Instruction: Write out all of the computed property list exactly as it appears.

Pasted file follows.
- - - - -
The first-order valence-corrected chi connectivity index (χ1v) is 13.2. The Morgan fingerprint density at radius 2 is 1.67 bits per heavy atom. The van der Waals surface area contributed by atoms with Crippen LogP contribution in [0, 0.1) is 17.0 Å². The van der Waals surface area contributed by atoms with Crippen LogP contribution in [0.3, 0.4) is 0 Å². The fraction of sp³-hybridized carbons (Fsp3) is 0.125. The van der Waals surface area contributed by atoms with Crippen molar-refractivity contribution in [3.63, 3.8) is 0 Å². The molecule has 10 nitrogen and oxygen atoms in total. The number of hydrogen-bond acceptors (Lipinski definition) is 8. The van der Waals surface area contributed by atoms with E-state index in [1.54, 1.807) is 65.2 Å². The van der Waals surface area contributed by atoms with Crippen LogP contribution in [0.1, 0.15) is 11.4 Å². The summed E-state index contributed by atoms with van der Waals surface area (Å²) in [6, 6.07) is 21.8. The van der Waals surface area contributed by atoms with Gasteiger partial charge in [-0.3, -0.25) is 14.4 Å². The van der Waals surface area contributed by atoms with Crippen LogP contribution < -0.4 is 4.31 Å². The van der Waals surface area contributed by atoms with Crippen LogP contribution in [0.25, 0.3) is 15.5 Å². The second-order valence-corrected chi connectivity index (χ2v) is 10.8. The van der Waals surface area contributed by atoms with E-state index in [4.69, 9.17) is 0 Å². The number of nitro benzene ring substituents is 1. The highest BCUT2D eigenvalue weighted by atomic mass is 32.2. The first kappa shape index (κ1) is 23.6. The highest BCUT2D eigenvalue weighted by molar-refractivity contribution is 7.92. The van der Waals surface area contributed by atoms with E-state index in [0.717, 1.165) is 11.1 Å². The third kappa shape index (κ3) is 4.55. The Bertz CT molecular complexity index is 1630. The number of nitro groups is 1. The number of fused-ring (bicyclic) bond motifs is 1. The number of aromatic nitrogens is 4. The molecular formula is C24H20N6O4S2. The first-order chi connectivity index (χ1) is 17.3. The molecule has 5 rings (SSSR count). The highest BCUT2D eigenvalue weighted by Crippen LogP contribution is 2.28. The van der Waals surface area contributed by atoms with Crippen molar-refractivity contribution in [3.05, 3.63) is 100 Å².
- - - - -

The first-order valence-corrected chi connectivity index (χ1v) is 13.2. The Morgan fingerprint density at radius 2 is 1.67 bits per heavy atom. The van der Waals surface area contributed by atoms with Crippen LogP contribution in [0, 0.1) is 17.0 Å². The van der Waals surface area contributed by atoms with Crippen LogP contribution in [0.3, 0.4) is 0 Å². The fraction of sp³-hybridized carbons (Fsp3) is 0.125. The van der Waals surface area contributed by atoms with Crippen molar-refractivity contribution in [3.63, 3.8) is 0 Å². The molecule has 10 nitrogen and oxygen atoms in total. The number of hydrogen-bond acceptors (Lipinski definition) is 8. The van der Waals surface area contributed by atoms with E-state index in [1.54, 1.807) is 65.2 Å². The van der Waals surface area contributed by atoms with Crippen LogP contribution in [0.1, 0.15) is 11.4 Å². The summed E-state index contributed by atoms with van der Waals surface area (Å²) in [6, 6.07) is 21.8. The van der Waals surface area contributed by atoms with Gasteiger partial charge in [-0.3, -0.25) is 14.4 Å². The van der Waals surface area contributed by atoms with Crippen LogP contribution < -0.4 is 4.31 Å². The van der Waals surface area contributed by atoms with Crippen LogP contribution in [0.25, 0.3) is 15.5 Å². The second-order valence-corrected chi connectivity index (χ2v) is 10.8. The van der Waals surface area contributed by atoms with E-state index in [4.69, 9.17) is 0 Å². The number of nitro benzene ring substituents is 1. The highest BCUT2D eigenvalue weighted by atomic mass is 32.2. The first kappa shape index (κ1) is 23.6. The highest BCUT2D eigenvalue weighted by molar-refractivity contribution is 7.92. The van der Waals surface area contributed by atoms with E-state index in [0.717, 1.165) is 11.1 Å². The third kappa shape index (κ3) is 4.55. The Bertz CT molecular complexity index is 1630. The number of nitro groups is 1. The number of fused-ring (bicyclic) bond motifs is 1. The number of aromatic nitrogens is 4. The molecular formula is C24H20N6O4S2. The first-order chi connectivity index (χ1) is 17.3. The molecule has 5 rings (SSSR count). The highest BCUT2D eigenvalue weighted by Crippen LogP contribution is 2.28. The van der Waals surface area contributed by atoms with Crippen molar-refractivity contribution in [3.05, 3.63) is 100 Å².